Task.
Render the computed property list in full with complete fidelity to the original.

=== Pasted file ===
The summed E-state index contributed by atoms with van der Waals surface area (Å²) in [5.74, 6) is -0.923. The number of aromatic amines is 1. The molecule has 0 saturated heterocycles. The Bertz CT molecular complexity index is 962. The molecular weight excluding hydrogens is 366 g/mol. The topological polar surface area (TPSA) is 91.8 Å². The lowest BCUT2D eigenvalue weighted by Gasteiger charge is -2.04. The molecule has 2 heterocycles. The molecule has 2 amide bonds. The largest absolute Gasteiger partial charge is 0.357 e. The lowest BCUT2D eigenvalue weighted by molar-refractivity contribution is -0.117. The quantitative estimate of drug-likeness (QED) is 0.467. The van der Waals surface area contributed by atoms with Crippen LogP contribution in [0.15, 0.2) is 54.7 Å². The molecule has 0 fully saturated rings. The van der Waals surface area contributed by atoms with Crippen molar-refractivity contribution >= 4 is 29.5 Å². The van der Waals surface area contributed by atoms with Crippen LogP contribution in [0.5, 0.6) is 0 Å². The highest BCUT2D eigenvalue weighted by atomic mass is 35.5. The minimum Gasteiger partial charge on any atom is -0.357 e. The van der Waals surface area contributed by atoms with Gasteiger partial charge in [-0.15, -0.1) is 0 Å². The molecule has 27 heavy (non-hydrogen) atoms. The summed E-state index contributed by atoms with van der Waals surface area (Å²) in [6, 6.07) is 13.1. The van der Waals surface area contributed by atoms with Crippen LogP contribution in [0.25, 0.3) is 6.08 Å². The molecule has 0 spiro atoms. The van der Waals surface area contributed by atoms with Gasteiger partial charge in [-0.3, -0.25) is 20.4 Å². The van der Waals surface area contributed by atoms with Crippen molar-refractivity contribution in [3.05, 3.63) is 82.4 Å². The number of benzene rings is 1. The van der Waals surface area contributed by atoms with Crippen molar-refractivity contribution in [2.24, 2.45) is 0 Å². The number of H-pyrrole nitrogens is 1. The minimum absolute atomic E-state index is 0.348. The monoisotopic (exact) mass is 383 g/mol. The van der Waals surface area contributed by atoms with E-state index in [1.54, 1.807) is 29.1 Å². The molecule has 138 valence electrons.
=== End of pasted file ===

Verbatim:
The summed E-state index contributed by atoms with van der Waals surface area (Å²) in [5.74, 6) is -0.923. The number of aromatic amines is 1. The molecule has 0 saturated heterocycles. The Bertz CT molecular complexity index is 962. The molecular weight excluding hydrogens is 366 g/mol. The topological polar surface area (TPSA) is 91.8 Å². The lowest BCUT2D eigenvalue weighted by Gasteiger charge is -2.04. The molecule has 2 heterocycles. The molecule has 2 amide bonds. The largest absolute Gasteiger partial charge is 0.357 e. The lowest BCUT2D eigenvalue weighted by molar-refractivity contribution is -0.117. The quantitative estimate of drug-likeness (QED) is 0.467. The van der Waals surface area contributed by atoms with Crippen LogP contribution in [0.15, 0.2) is 54.7 Å². The molecule has 0 fully saturated rings. The van der Waals surface area contributed by atoms with Crippen molar-refractivity contribution >= 4 is 29.5 Å². The van der Waals surface area contributed by atoms with Crippen LogP contribution in [0.5, 0.6) is 0 Å². The highest BCUT2D eigenvalue weighted by atomic mass is 35.5. The minimum Gasteiger partial charge on any atom is -0.357 e. The van der Waals surface area contributed by atoms with Gasteiger partial charge in [-0.15, -0.1) is 0 Å². The molecule has 27 heavy (non-hydrogen) atoms. The summed E-state index contributed by atoms with van der Waals surface area (Å²) in [6, 6.07) is 13.1. The van der Waals surface area contributed by atoms with Crippen LogP contribution in [0.25, 0.3) is 6.08 Å². The molecule has 0 spiro atoms. The van der Waals surface area contributed by atoms with Gasteiger partial charge in [-0.3, -0.25) is 20.4 Å². The van der Waals surface area contributed by atoms with Crippen molar-refractivity contribution in [3.05, 3.63) is 82.4 Å². The number of benzene rings is 1. The van der Waals surface area contributed by atoms with Crippen molar-refractivity contribution in [2.24, 2.45) is 0 Å². The number of H-pyrrole nitrogens is 1. The minimum absolute atomic E-state index is 0.348. The monoisotopic (exact) mass is 383 g/mol. The van der Waals surface area contributed by atoms with E-state index in [1.54, 1.807) is 29.1 Å². The molecule has 138 valence electrons.